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Why Do Guinea Pigs Poop So Much? Vet-Approved Facts & When to Worry


May 12, 2023
guinea pig sitting in litter pan


guinea pig sitting in litter pan
Dr. Lauren Demos Photo

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Guinea pigs, sometimes called cavies, are excellent pets for individuals looking for a pet that’s low maintenance and delightful to keep. However, ownership means responsibility. That includes clean housing, a proper diet, and the necessary health care.

If you’ve ever owned a guinea pig, you’re probably curious about why such little critters create so much poop. There is a lot that goes into the answer, but basically, their diet has a relatively low nutritional value, thus causing them to eat and poop frequently. Keep reading for the details.


The Diet of Guinea Pigs

Guinea pigs eat plant materials. They mostly feed on leaves and other types of vegetation. They will also eat fruits and vegetables. Many of these items contain large amounts of water. For example, the romaine lettuce you might give your pet is nearly 95% water. They can also digest food relatively quickly.

Consequently, guinea pigs eat a lot more food than other pets. Timothy hay is one of the best things you can offer your cavy. It contains between 30% to 40% dietary fiber. Its insoluble fiber content provides a lot of roughage that your guinea pig will eliminate. It’s worth noting that these animals are efficient eaters, gleaning much nutritional value out of their food.

While a good diet provides nutritional support, there’s also a lot of waste. Interestingly, the cavy is wary of anything new in its world. That makes a varied diet as a young pup vital for good health.

Guinea pigs eating
Image Credit: violetta, Pixabay

Guinea Pig Digestion

The other vital element to this question is the animal’s digestion. We know that these animals eat copious amounts of food, much of which contains lots of fiber.

The real concern isn’t your guinea pig producing too much waste but instead, too little or too loose. If your pet isn’t getting adequate nutrition, it may ingest its waste during the day to make up for the lack of food. Remember that cavies don’t use just one area in their cage to defecate, either. Any place is fair game. Their diet means they will eliminate frequently.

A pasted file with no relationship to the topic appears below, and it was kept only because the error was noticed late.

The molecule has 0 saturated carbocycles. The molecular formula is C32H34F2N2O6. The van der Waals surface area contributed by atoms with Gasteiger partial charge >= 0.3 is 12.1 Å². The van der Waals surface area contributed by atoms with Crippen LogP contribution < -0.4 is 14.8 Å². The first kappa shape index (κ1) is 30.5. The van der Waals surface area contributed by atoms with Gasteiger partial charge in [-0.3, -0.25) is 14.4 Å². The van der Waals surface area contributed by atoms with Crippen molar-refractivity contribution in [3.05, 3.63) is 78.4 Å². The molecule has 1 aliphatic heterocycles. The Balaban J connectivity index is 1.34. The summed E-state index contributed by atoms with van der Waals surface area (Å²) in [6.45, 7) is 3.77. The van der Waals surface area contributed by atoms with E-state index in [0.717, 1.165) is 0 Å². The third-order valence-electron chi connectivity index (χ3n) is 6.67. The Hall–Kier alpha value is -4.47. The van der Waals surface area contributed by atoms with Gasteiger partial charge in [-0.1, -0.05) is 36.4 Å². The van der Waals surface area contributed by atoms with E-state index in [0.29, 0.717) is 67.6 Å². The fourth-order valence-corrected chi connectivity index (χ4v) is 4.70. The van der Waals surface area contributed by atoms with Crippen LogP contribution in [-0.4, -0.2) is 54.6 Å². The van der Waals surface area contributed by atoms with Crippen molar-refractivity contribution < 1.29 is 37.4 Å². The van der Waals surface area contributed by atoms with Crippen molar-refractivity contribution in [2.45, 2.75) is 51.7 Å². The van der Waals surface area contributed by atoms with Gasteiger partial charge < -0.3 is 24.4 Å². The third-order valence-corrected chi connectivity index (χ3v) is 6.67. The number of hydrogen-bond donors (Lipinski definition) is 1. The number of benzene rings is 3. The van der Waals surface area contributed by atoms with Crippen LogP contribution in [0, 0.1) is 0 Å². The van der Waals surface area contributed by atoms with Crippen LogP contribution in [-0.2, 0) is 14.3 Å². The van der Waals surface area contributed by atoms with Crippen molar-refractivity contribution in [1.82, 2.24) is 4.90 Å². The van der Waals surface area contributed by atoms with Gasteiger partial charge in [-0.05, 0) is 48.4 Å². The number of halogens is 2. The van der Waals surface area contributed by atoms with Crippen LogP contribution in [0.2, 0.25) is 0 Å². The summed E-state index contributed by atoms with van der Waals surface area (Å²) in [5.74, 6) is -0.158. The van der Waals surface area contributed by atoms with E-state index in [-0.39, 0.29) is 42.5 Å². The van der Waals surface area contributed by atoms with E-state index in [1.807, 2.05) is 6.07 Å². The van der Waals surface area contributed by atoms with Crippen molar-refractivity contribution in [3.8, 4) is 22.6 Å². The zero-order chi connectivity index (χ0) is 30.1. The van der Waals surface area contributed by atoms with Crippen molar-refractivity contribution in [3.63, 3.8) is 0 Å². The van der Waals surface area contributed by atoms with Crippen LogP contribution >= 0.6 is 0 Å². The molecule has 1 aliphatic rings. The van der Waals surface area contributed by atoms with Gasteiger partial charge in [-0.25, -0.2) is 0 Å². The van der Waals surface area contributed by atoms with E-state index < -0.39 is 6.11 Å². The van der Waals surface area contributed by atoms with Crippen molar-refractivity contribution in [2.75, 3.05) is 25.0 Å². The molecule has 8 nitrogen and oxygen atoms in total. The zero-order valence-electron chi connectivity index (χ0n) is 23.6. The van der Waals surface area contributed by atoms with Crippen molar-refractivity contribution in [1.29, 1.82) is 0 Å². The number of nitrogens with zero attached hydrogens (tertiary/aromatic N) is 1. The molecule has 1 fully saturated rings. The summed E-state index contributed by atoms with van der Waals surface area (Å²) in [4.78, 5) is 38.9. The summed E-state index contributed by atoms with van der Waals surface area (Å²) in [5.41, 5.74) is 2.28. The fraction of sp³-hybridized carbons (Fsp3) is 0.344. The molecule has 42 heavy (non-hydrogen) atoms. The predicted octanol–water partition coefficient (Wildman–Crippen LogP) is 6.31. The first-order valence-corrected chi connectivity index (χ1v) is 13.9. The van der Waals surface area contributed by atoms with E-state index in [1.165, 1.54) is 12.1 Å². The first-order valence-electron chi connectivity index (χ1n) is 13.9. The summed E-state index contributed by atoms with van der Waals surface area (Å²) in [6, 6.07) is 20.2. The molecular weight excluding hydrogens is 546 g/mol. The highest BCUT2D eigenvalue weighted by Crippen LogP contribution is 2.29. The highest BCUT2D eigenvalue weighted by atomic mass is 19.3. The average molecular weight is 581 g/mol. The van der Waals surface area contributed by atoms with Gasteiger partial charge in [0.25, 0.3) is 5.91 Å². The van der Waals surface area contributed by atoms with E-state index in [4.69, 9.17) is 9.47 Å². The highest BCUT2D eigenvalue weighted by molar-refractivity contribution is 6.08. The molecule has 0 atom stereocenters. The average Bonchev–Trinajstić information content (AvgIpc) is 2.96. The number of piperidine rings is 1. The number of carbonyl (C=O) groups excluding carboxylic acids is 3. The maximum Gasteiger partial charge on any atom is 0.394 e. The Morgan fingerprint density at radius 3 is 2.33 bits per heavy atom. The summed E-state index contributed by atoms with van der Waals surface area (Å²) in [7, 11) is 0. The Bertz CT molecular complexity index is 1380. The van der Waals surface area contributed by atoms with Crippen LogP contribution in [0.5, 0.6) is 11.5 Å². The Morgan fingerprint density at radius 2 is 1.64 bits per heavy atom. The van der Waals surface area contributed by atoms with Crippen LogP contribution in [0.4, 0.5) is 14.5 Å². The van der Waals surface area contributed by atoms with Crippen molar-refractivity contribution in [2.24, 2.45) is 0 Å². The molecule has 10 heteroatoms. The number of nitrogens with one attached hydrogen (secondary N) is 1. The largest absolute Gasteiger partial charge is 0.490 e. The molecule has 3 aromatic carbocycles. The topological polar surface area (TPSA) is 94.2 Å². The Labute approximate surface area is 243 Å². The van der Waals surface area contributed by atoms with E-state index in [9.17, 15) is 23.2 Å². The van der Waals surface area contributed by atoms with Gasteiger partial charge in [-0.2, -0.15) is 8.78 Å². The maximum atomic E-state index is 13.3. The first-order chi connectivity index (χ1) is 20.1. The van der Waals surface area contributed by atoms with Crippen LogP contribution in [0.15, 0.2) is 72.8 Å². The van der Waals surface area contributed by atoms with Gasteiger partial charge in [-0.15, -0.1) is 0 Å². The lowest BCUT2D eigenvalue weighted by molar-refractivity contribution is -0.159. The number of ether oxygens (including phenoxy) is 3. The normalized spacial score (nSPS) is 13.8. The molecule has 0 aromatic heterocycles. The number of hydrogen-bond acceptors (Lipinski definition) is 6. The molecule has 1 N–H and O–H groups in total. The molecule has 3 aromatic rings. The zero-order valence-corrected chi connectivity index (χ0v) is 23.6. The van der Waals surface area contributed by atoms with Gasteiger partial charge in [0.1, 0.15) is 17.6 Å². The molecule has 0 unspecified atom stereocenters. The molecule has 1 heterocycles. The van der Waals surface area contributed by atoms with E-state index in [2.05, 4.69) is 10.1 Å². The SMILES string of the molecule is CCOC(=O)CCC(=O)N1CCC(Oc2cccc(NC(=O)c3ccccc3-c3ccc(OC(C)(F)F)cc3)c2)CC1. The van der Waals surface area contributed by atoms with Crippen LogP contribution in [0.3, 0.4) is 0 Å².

Other signs that can raise a red flag include:

  • Loss of appetite
  • Lethargy
  • Hiding
  • Distended belly

Unfortunately, GI distress is common in guinea pigs, usually caused by whatever was consumed. Iceberg lettuce is often a culprit. We recommend avoiding giving your pet this green. Diarrhea isn’t diagnostic, and many things can cause it, including stress, antibiotics, and bacteria. It’s worth noting that cavies can also get—and spread—Salmonella to humans.

The treatment for digestive issues begins with a physical examination and a history of your pet’s behavior and diet. Additional testing can identify other causes, like parasites or diseases. IV fluids under the skin can rehydrate animals as necessary. Your vet may recommend supplementing your pig’s diet with liquid vitamin C until it has recovered.

The takeaway message is you should treat elimination issues promptly, especially if your guinea pig has diarrhea. It doesn’t take long for an animal to get dehydrated, causing additional and often more severe complications.

guinea pig and vet.
Image Credit: La India Piaroa, Shutterstock


Final Thoughts

Guinea pigs are pros when it comes to hiding signs of an illness. It’s instinctive. However, if you notice changes in your pig’s behavior or eating, it warrants attention. It means something has been going on for a while.

The proper perspective is also essential. Guinea pigs eat a lot; it’s simply a part of their biology. It’s usually only a concern if you observe other signs that something’s wrong.

Featured Image Credit: Lost_in_the_Midwest, Shutterstock

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